Primary commercial production of vanadium electrolyte does not yet exist. Vanadium electrolyte remains expensive and in short supply which has long inhibited commercialization of vanadium based energy storage. It is VanadiumCorp’s position that current industry production methods are unsustainable due to limited recovery and high carbon footprint which explains why very few resources are verified as economic. Historic vanadium pricing is a boom and bust story. In each cycle the industry rapidly expands production to take advantage of supply shortage and high pricing and subsequent overproduction results in oversupply. Most vanadium producers cannot sustain a market price lower then USD$6/Lb vanadium pentoxide, resulting in sporadic mine closures. In previous cycles price volatility was a direct function of the steel industry that both produced and consumed the majority of global vanadium. These cycles were detrimental for vanadium batteries that are most sensitive to vanadium price spikes. VanadiumCorp is focused on solving these significant market challenges with a new sustainable production method that could establish vanadium electrolyte as an official commodity with consistent quality standards. This is also a substantial market opportunity as all energy storage technologies are focused on driving down capital costs to facilitate the future electrification of the world. Renewables for example are an exponentially growing market requiring multi gigawatt energy storage made possible with sustainably produced vanadium.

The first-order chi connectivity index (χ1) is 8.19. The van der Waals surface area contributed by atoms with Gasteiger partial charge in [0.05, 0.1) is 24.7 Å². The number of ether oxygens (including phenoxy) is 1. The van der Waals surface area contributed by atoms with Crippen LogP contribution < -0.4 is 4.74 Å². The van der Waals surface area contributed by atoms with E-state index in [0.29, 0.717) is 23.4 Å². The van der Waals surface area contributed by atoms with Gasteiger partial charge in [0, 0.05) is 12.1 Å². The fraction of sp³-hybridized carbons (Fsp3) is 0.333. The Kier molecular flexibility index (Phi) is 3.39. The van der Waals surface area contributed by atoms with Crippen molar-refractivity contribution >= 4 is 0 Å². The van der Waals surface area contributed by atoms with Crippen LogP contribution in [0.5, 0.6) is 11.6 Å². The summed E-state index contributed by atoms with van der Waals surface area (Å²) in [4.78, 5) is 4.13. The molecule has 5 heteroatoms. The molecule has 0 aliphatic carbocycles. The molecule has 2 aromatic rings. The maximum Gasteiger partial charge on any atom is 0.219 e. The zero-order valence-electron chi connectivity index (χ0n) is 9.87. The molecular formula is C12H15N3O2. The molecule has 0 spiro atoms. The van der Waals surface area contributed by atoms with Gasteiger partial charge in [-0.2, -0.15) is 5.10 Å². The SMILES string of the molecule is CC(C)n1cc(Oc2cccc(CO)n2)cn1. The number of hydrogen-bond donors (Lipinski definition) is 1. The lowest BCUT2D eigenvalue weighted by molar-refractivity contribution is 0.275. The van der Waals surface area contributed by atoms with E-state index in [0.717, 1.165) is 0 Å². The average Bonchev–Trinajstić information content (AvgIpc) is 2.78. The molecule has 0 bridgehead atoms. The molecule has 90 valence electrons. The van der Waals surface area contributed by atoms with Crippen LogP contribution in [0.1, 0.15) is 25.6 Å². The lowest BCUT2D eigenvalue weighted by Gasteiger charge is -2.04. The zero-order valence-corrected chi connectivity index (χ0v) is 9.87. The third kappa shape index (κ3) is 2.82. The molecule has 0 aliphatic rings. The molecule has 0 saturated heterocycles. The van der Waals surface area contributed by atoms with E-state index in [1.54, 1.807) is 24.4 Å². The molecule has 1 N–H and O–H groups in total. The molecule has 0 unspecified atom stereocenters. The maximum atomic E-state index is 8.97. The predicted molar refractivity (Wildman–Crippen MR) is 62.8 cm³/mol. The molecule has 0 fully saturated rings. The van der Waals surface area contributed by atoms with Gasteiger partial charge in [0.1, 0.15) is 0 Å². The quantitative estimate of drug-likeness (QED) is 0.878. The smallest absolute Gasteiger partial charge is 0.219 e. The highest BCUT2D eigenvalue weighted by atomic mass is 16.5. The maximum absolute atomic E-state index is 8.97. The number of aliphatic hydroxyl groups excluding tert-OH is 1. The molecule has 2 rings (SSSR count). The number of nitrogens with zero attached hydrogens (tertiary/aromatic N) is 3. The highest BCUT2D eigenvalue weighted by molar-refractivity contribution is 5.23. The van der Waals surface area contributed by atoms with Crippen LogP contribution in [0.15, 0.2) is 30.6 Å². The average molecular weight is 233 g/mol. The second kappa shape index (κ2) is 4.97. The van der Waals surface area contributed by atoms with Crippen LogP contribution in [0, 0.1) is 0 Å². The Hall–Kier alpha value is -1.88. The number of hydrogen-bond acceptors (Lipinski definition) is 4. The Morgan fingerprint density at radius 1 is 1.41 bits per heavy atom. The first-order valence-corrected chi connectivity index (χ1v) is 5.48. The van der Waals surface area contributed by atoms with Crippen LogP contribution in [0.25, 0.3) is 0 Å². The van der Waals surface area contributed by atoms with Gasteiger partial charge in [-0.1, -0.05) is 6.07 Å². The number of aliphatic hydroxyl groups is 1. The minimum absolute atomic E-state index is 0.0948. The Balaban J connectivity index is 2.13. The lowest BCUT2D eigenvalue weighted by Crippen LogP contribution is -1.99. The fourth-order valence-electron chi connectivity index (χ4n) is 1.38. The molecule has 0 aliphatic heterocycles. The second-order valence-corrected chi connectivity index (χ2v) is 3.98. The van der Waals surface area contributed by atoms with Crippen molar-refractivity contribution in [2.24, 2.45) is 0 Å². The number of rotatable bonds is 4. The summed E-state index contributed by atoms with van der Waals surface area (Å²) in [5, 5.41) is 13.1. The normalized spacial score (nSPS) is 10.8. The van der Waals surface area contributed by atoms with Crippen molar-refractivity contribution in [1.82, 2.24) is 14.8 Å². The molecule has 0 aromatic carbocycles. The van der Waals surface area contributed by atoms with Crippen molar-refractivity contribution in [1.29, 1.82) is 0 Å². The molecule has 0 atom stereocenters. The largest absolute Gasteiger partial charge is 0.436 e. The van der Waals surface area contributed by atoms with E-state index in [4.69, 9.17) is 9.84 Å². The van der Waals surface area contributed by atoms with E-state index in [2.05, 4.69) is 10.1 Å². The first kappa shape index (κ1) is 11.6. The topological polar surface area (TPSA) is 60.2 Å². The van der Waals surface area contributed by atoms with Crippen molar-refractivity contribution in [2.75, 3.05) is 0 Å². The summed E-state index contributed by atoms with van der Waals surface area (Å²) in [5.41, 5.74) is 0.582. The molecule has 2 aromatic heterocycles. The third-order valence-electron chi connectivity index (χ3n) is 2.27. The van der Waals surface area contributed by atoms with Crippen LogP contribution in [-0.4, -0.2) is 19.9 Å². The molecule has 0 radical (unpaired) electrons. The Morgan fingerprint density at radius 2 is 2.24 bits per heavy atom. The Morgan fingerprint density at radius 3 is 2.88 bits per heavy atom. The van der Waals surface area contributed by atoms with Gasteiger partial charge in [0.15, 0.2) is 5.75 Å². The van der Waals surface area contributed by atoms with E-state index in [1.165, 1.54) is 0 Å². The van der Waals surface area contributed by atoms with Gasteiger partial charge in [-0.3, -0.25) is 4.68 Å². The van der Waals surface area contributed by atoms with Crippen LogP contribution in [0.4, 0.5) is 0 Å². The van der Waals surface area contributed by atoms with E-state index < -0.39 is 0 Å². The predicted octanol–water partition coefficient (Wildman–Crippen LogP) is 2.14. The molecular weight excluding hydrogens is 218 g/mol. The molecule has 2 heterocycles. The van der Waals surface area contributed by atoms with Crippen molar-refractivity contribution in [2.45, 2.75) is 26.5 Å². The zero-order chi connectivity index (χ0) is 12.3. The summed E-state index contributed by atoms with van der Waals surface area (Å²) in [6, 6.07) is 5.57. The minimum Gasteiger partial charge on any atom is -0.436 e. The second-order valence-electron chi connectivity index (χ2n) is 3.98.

Vanadium Electrolyte derived from VanadiumCorp-Electrochem Technology “VEPT” is directly and efficiently recovered from primary feedstocks such as magnetite/VTM using a primary chemical method. VEPT has an extremely high tolerance to metallurgy and composition of feedstocks and can also blend higher vanadium grading secondary sources such as fly ash (oil waste) to increase output capacity. The current industry currently relies on producing vanadium electrolyte by conversion methods from impure vanadium pentoxide powder. This results in substantial additional cost factors attributed to impurity removal, purification costs, testing required due to absence of standardization and availability, transport, shipping and handling, tariffs and jurisdictional risk as most global vanadium is derived from Chinese and Russian sources. Conversely, VEPT is modular and scalable to market or source and can be located virtually anywhere.